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Tobi Clement in Paris!!

08 Jun 2022 8:00 AM | Admin PAPNM (Administrator)


Hurry. The show will have its last day soon (Jun 12)!!

Tobi participated in this prestigious exhibit with several paintings and a Workshop.

4th Annual International Pastel Exhibition Pastels  Du Monde Au Féminin

Features fourteen recognized American Women Pastellists, and thirty European women Pastellists. 

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Partial post:

"To behold Beauty dignifies your life, it heals you and calls you out beyond the smallness of your own self-limitation to experience new horizons. To experience beauty is to have your life enlarged."  
John O'Donohue

In Paris I encountered beauty everywhere I looked; the food, fashion and art were always presented with an attention and appreciation to beauty. Douglas and I had an amazing trip in France, it was a life changing for me in many ways. Over the next few months, I want to share with you the beauty we enjoyed in art, food and fashion.

Paris is the city of Art and Museums, and we were determined to visit our top three choices, the Musée d'Orsay, L'Orangerie, and the Musée Marmottan Monet. The Musée d'Orsay, is an architectural delight! I was astounded at how they took an old train station and built a museum around the structure  to incorporate much of the original character. The light coming into the first floor area danced over the sculptural collection and invited you to wander t through this area like an outdoor garden. This could have been a full day of exploration, however we had our intentions set on the fifth floor, the home of the Impressionists and Post-impressionist collections.

Where we found room after room curated beautiful, each telling the story of the artists and the evolution of Impressionism.  Works by Monet, Renoir, Degas, Morisot, Pissarro, Manet, and few lesser known artists, Caillebotte, Guillaumin. The flow of rooms leads the viewer into the evolution of Post-Impressionist, with works by Seurat, Gauguin, Cézanne, and Toulouse-Lautrec.

Photo Credit: Fay Lomax Cook

Vincent Van Gogh, L'Italienne

This moment, captured by Fay who was intrigued by my intensity said I had to stop and take a photo. "I was taken by the beauty of one red head looking at another" she said.  Every day we are stopped by simple moments of beauty and hopefully pause long enough to take it in.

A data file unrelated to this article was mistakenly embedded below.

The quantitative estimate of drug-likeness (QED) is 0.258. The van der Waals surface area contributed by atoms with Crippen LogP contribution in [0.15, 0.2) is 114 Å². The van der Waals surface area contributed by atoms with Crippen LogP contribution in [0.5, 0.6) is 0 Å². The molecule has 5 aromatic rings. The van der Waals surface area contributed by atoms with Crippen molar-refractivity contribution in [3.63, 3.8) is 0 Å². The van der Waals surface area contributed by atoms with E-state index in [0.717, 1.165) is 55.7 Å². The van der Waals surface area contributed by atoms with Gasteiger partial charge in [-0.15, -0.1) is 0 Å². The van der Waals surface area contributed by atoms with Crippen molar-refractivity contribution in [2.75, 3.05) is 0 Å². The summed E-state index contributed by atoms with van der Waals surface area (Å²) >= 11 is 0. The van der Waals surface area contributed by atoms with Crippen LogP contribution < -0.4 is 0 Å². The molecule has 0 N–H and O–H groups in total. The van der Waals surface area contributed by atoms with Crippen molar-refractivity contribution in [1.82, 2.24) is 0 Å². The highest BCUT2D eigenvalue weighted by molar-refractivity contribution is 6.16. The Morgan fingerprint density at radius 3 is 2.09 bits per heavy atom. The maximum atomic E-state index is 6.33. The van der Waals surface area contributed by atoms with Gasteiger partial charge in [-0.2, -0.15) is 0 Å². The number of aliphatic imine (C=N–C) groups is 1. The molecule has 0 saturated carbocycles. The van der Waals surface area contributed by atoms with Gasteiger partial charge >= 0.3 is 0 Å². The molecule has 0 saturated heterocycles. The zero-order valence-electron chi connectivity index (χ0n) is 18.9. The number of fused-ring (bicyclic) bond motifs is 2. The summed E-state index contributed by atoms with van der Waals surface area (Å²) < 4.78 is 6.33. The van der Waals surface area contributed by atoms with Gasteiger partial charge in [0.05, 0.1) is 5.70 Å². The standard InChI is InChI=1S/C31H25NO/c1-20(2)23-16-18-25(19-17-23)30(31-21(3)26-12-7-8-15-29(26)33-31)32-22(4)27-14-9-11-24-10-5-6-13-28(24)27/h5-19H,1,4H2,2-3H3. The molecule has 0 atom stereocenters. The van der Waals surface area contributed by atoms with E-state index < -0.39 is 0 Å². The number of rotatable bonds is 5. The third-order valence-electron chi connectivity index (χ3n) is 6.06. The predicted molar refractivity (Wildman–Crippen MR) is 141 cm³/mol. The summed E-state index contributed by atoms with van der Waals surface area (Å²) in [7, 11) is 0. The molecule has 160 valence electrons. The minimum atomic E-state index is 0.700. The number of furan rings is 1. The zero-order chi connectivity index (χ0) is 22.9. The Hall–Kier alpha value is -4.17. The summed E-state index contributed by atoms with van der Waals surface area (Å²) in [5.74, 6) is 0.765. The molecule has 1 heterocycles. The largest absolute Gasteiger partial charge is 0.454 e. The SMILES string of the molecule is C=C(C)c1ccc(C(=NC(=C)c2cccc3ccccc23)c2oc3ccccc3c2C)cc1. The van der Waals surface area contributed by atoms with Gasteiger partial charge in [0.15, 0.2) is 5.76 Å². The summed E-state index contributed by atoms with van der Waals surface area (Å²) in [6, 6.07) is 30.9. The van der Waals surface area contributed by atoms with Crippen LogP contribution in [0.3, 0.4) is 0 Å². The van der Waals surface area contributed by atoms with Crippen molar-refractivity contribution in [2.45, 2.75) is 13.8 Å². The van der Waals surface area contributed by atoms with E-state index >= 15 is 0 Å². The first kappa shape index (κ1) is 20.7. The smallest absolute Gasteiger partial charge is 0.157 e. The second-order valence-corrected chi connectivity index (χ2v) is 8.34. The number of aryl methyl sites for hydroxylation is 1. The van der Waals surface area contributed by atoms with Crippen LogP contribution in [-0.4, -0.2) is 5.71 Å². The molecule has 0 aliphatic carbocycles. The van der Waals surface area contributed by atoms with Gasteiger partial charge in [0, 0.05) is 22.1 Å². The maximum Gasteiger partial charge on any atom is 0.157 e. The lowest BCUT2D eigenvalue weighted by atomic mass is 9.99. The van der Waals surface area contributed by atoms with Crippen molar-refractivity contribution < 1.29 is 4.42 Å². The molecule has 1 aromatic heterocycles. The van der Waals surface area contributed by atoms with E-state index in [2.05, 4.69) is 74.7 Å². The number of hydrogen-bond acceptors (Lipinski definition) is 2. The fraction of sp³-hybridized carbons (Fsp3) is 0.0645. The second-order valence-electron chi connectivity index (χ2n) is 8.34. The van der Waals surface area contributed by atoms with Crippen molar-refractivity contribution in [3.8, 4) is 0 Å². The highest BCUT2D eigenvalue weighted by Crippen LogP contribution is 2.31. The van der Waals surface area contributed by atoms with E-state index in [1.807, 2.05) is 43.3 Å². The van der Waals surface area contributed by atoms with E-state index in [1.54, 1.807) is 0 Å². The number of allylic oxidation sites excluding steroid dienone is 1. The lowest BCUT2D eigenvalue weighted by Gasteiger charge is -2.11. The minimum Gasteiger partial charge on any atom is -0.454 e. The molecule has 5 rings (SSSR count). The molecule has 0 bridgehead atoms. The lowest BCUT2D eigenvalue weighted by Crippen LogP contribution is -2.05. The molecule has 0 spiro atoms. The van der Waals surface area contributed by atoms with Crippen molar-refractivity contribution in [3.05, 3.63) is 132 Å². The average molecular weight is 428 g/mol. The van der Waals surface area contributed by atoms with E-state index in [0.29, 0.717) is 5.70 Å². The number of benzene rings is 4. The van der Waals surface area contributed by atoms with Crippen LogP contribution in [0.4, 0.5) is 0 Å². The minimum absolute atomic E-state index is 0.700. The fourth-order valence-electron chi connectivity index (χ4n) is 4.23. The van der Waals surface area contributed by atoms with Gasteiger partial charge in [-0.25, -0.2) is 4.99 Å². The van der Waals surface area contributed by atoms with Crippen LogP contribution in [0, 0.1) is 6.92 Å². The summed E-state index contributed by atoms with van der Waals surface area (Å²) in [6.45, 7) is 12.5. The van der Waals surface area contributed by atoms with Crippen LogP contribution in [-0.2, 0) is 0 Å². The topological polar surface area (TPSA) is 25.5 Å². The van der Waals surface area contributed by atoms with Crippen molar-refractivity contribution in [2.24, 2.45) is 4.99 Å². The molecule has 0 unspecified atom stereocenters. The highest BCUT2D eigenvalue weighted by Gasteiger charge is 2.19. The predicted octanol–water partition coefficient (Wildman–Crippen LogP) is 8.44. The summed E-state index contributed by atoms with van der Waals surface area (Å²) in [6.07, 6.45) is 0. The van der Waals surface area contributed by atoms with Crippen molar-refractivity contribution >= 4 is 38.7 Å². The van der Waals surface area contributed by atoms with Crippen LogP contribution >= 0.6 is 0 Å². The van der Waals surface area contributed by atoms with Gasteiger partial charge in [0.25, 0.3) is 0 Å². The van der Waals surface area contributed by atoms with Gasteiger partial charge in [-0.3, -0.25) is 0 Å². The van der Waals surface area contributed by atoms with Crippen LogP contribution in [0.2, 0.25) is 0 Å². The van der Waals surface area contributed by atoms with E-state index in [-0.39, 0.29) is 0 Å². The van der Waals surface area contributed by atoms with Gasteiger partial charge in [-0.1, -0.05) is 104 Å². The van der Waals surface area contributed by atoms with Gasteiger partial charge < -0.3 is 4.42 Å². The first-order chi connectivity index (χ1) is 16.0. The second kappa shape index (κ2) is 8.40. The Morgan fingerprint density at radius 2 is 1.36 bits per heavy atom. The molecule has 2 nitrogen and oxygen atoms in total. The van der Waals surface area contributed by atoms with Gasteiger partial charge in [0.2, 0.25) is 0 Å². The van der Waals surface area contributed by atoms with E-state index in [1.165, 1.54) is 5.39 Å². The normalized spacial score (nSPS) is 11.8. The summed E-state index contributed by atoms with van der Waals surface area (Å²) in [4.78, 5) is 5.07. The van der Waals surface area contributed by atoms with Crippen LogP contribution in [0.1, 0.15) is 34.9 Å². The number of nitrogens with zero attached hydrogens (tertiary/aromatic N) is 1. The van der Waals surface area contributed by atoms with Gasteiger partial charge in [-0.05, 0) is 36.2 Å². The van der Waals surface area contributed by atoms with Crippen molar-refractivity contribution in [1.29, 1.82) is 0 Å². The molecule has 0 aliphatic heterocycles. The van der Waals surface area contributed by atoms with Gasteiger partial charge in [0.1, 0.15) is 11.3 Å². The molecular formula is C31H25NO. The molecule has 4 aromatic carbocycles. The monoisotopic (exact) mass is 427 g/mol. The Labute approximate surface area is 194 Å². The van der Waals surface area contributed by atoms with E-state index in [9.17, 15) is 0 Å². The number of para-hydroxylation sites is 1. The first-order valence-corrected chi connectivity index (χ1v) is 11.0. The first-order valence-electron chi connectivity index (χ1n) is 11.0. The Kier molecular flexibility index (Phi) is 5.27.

The story of L'Italienne: This woman is without doubt Agostina Segatori (1843-1910), a former model of Corot, Gérôme and Manet with whom Van Gogh seems to have had a brief love affair a few months before this portrait was painted. During his time in Paris, between March 1886 and February 1888, he was initiated into the scientific color-theories developed by the Neo-impressionists. He was also profoundly interested in Japanese etchings, and in this portrait, Van Gogh offers a very personal synthesis of these two influences.
Several elements are reminiscent of Japanese prints: the asymmetrical border, the stylisation of the character in a portrait with neither shadows nor perspective, the monochrome background... But instead of the refined touch of Eastern aesthetics Van Gogh employs an energetic treatment, which results in an impression of almost primitive might.
The Neo-impressionists juxtaposed complementary colors in order to achieve intensity. Here, Van Gogh did likewise, associating reds with greens and blues with oranges but instead of the pointillist brush-stroke characteristic of Seurat and Signac, he uses a criss-cross of overlapping nervous hatching.
From: Musée d'Orsay website

The colors are violent, expressive, revealing Van Gogh
to be a precursor of Fauvism.

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